Deep Background: Many questions still remain. What exactly is being offered by the West's leading democracies from the G7? From when does it apply? And will it be ironclad guarantees or something weaker? Looking at the G7 declaration, it is stated that "today we are launching negotiations with Ukraine to formalize -- through bilateral security commitments and arrangements aligned with this multilateral framework, in accordance with our respective legal and constitutional requirements -- our enduring support to Ukraine as it defends its sovereignty and territorial integrity, rebuilds its economy, protects its citizens, and pursues integration into the Euro-Atlantic community."

Two things stand out immediately. The wording "commitments and arrangements" are clearly weaker than "guarantees." On the other hand, the fact that these future bilateral deals with G7 members need to be formalized "in accordance with our respective legal and constitutional requirements" means that national parliaments in the respective G7 countries must back them. And this gives them political weight. Ultimately this will be a question about how fast these deals can be negotiated -- and how much money or arms will be sent Kyiv's way.

Drilling Down

  • Notably, the G7 statement talks about discussions starting "immediately" and that the commitments will include "ensuring sustainable force capable of defending Ukraine now and deterring Russian aggression in the future" before outlining a number of areas of support, such as air defense, artillery and long-range missiles, armored vehicles, as well as training of Ukrainian forces and boosting cybersecurity and intelligence sharing.
  • To me, the most interesting paragraph is the following: "In the event of future Russian armed attack, we intend to immediately consult with Ukraine to determine appropriate next steps. We intend, in accordance with our respective legal and constitutional requirements, to provide Ukraine with swift and sustained security assistance, modern military equipment across land, sea, and air domains, and economic assistance, to impose economic and other costs on Russia."
  • Although I didn't manage to get any real clarification from officials or analysts on what a "future Russian armed attack" means in the context of what has been an ongoing war, my reading of the text is that this sentence implies longer-term arrangements, especially in the case that a negotiated cease-fire was broken by Russia further down the road.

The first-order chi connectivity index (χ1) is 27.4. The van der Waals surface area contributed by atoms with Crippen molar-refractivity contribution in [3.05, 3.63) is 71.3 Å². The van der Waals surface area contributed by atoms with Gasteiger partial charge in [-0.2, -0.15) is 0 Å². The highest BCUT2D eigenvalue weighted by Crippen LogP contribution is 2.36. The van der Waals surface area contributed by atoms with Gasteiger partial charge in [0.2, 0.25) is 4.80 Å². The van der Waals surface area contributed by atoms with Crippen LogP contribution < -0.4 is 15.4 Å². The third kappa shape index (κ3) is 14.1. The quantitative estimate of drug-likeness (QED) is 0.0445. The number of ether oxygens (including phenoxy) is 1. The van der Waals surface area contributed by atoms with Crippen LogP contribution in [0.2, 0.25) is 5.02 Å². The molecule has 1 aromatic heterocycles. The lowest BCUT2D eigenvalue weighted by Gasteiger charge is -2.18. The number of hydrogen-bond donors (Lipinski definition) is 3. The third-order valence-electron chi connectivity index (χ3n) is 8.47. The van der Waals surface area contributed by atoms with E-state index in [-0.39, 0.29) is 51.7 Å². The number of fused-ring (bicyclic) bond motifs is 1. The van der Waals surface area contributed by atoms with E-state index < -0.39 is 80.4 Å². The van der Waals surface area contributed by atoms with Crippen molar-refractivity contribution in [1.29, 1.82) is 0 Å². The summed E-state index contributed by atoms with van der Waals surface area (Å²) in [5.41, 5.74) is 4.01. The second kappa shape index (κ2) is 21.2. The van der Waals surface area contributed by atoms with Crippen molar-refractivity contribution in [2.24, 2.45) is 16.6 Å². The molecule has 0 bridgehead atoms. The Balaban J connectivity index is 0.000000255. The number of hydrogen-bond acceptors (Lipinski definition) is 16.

• Ultimately, for now, Ukraine must rely on Western arms deliveries. In the run-up to the summit, France announced that it would supply Kyiv with long-range cruise missiles and the United States said that it would provide cluster munitions -- a move that horrified several European partners who have banned the use of them but that Zelenskiy described as "fair," noting that Russian forces have been pounding Ukraine with cluster munitions for a long time already.
  • The next question is whether the United States will send its long-range artillery weapons -- Army Tactical Missile Systems (ATACMS) -- to Ukraine. When asked, Zelenskiy said with a dry smile, "I don't know," and added, "There are conversations, but not everything at once."
  • A lot will now depend on how Ukraine is faring on the battlefield with what it has received so far. Diplomats I have spoken to concede that some sort of Ukrainian military success must arrive this year as the European Union and crucially the United States will shift focus to big elections in 2024.
  • A lot will now depend on Zelenskiy's power of persuasion. While he was getting a rock-star reception by adoring crowds wherever he went in Vilnius, many allies of Ukraine weren't particularly keen on his forthright criticism of them on Twitter. From speaking to officials from some of Ukraine's closest allies, who weren't authorized to speak on the record, the feeling was that the Ukrainian president went a bit over the top and was too emotional.
  • Perhaps the most memorable statement from the entire summit was that of British Defense Minister Ben Wallace, who is much-admired in Ukraine. He told British journalists at the summit that the U.K. was not the online retailer Amazon when it came to supplying arms and that Western countries would like to see some more gratitude for what they are doing for Kyiv. Shortly after the summit, Wallace announced that he will step down from his role at the next U.K. cabinet reshuffle, which sources told the BBC is expected in September.